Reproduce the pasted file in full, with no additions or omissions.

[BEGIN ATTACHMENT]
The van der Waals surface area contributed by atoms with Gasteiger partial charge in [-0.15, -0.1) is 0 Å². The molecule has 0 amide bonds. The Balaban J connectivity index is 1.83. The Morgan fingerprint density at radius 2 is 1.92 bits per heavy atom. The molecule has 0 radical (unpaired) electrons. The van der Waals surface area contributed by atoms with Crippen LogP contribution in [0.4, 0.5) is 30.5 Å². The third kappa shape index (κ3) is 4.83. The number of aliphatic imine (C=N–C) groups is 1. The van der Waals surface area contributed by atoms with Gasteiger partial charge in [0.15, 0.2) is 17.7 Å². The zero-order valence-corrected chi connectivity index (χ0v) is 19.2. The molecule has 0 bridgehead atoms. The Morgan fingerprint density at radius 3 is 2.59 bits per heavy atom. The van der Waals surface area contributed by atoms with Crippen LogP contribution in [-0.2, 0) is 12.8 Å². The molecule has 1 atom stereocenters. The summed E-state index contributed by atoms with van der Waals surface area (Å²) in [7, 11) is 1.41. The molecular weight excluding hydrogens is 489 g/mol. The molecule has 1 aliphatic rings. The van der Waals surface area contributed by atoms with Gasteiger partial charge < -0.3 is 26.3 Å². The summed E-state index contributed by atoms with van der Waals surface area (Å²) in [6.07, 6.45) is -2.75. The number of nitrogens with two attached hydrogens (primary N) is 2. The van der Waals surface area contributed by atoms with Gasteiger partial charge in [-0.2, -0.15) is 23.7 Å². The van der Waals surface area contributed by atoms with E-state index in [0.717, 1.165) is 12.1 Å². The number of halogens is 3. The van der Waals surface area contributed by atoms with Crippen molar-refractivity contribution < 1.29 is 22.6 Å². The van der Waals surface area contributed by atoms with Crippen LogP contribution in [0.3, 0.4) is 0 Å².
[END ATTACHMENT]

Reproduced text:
The van der Waals surface area contributed by atoms with Gasteiger partial charge in [-0.15, -0.1) is 0 Å². The molecule has 0 amide bonds. The Balaban J connectivity index is 1.83. The Morgan fingerprint density at radius 2 is 1.92 bits per heavy atom. The molecule has 0 radical (unpaired) electrons. The van der Waals surface area contributed by atoms with Crippen LogP contribution in [0.4, 0.5) is 30.5 Å². The third kappa shape index (κ3) is 4.83. The number of aliphatic imine (C=N–C) groups is 1. The van der Waals surface area contributed by atoms with Gasteiger partial charge in [0.15, 0.2) is 17.7 Å². The zero-order valence-corrected chi connectivity index (χ0v) is 19.2. The molecule has 0 bridgehead atoms. The Morgan fingerprint density at radius 3 is 2.59 bits per heavy atom. The van der Waals surface area contributed by atoms with Crippen LogP contribution in [-0.2, 0) is 12.8 Å². The molecule has 1 atom stereocenters. The summed E-state index contributed by atoms with van der Waals surface area (Å²) in [7, 11) is 1.41. The molecular weight excluding hydrogens is 489 g/mol. The molecule has 1 aliphatic rings. The van der Waals surface area contributed by atoms with Gasteiger partial charge < -0.3 is 26.3 Å². The summed E-state index contributed by atoms with van der Waals surface area (Å²) in [6.07, 6.45) is -2.75. The number of nitrogens with two attached hydrogens (primary N) is 2. The van der Waals surface area contributed by atoms with Gasteiger partial charge in [-0.2, -0.15) is 23.7 Å². The van der Waals surface area contributed by atoms with E-state index in [0.717, 1.165) is 12.1 Å². The number of halogens is 3. The van der Waals surface area contributed by atoms with Crippen molar-refractivity contribution < 1.29 is 22.6 Å². The van der Waals surface area contributed by atoms with Crippen LogP contribution in [0.3, 0.4) is 0 Å².